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Genomewide analysis of polysaccharides degrading enzymes in 11 white- and brown-rot Polyporales provides insight into mechanisms of wood decayAuthor(s): Chiaki Hori; Jill Gaskell; Kiyohiko Igarashi; Masahiro Samejima; David Hibbett; Bernard Henrissat; Dan Cullen
Source: Mycologia, Volume 105, Number 6, 2013; pp. 1412–1427.
Publication Series: Scientific Journal (JRNL)
Station: Forest Products Laboratory
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DescriptionTo degrade the polysaccharides, wood-decay fungi secrete a variety of glycoside hydrolases (GHs) and carbohydrate esterases (CEs) classified into various sequence-based families of carbohydrate-active enzymes (CAZys) and their appended carbohydrate-binding modules (CBM). Oxidative enzymes, such as cellobiose dehydrogenase (CDH) and lytic polysaccharide monooxygenase (LPMO, formerly GH61), also have been implicated in cellulose degradation. To examine polysaccharide-degrading potential between white- and brown-rot fungi, we performed genomewide analysis of CAZys and these oxidative enzymes in 11 Polyporales, including recently sequenced monokaryotic strains of Bjerkandera adusta, Ganoderma sp. and Phlebia brevispora. Furthermore, we conducted comparative secretome analysis of seven Polyporales grown on wood culture. As a result, it was found that genes encoding cellulases belonging to families GH6, GH7, GH9 and carbohydrate-binding module family CBM1 are lacking in genomes of brown-rot polyporales. In addition, the presence of CDH and the expansion of LPMO were observed only in white-rot genomes. Indeed, GH6, GH7, CDH and LPMO peptides were identified only in white-rot polypores. Genes encoding aldose 1-epimerase (ALE), previously detected with CDH and cellulases in the culture filtrates, also were identified in white-rot genomes, suggesting a physiological connection between ALE, CDH, cellulose and possibly LPMO. For hemicellulose degradation, genes and peptides corresponding to GH74 xyloglucanase, GH10 endo-xylanase, GH79 beta;-glucuronidase, CE1 acetyl xylan esterase and CE15 glucuronoyl methylesterase were significantly increased in white-rot genomes compared to brown-rot genomes. Overall, relative to brown-rot Polyporales, white-rot Polyporales maintain greater enzymatic diversity supporting lignocellulose attack.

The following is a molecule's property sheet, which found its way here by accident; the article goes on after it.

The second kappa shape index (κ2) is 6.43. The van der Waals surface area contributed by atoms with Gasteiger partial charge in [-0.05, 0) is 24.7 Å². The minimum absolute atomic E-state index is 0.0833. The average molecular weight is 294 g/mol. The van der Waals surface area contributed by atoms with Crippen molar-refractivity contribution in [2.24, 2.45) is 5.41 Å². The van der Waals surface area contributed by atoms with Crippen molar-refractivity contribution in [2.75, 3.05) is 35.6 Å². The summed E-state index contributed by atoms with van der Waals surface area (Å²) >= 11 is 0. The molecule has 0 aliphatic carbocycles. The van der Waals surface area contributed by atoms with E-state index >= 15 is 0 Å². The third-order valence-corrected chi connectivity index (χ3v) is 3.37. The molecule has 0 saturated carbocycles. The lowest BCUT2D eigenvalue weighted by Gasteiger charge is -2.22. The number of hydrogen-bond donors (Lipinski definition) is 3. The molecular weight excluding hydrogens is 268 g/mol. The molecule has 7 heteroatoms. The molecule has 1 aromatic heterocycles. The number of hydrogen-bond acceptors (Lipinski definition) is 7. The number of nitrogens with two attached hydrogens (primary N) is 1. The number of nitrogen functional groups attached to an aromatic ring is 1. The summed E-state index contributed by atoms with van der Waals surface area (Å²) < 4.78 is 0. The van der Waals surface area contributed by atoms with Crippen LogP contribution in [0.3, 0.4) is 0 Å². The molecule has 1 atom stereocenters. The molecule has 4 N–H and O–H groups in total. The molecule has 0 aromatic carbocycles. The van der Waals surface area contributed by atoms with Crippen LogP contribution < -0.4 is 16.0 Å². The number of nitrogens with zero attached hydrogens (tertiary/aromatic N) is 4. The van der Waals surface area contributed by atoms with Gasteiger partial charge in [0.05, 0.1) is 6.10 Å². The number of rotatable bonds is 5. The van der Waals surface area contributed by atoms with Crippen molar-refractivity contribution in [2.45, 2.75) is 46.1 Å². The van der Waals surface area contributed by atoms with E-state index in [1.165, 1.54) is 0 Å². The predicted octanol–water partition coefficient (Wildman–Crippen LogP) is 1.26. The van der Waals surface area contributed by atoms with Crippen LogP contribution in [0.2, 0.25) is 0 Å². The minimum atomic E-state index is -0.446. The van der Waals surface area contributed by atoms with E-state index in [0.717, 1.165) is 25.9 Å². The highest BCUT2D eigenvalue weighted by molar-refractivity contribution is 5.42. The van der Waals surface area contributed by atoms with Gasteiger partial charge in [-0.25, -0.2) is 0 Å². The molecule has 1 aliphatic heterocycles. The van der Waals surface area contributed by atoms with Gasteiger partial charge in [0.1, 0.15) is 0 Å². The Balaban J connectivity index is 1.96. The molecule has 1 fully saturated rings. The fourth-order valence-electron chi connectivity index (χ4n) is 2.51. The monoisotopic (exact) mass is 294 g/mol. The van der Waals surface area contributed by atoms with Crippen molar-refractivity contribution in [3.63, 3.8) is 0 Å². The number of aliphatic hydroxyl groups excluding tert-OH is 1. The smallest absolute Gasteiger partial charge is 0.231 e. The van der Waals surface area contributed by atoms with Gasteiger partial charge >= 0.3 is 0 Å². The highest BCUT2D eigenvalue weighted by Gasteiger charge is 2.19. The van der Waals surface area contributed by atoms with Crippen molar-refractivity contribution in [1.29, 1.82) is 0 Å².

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CitationHori, Chiaki; Gaskell, Jill; Igarashi, Kiyohiko; Samejima, Masahiro; Hibbett, David; Henrissat, Bernard; Cullen, Dan. 2013. Genomewide analysis of polysaccharides degrading enzymes in 11 white- and brown-rot Polyporales provides insight into mechanisms of wood decay. Mycologia, Volume 105, Number 6, 2013; pp. 1412–1427.
Keywordscarbohydrate active enzymes, genome, proteome, Secretome, wood-rot fungi
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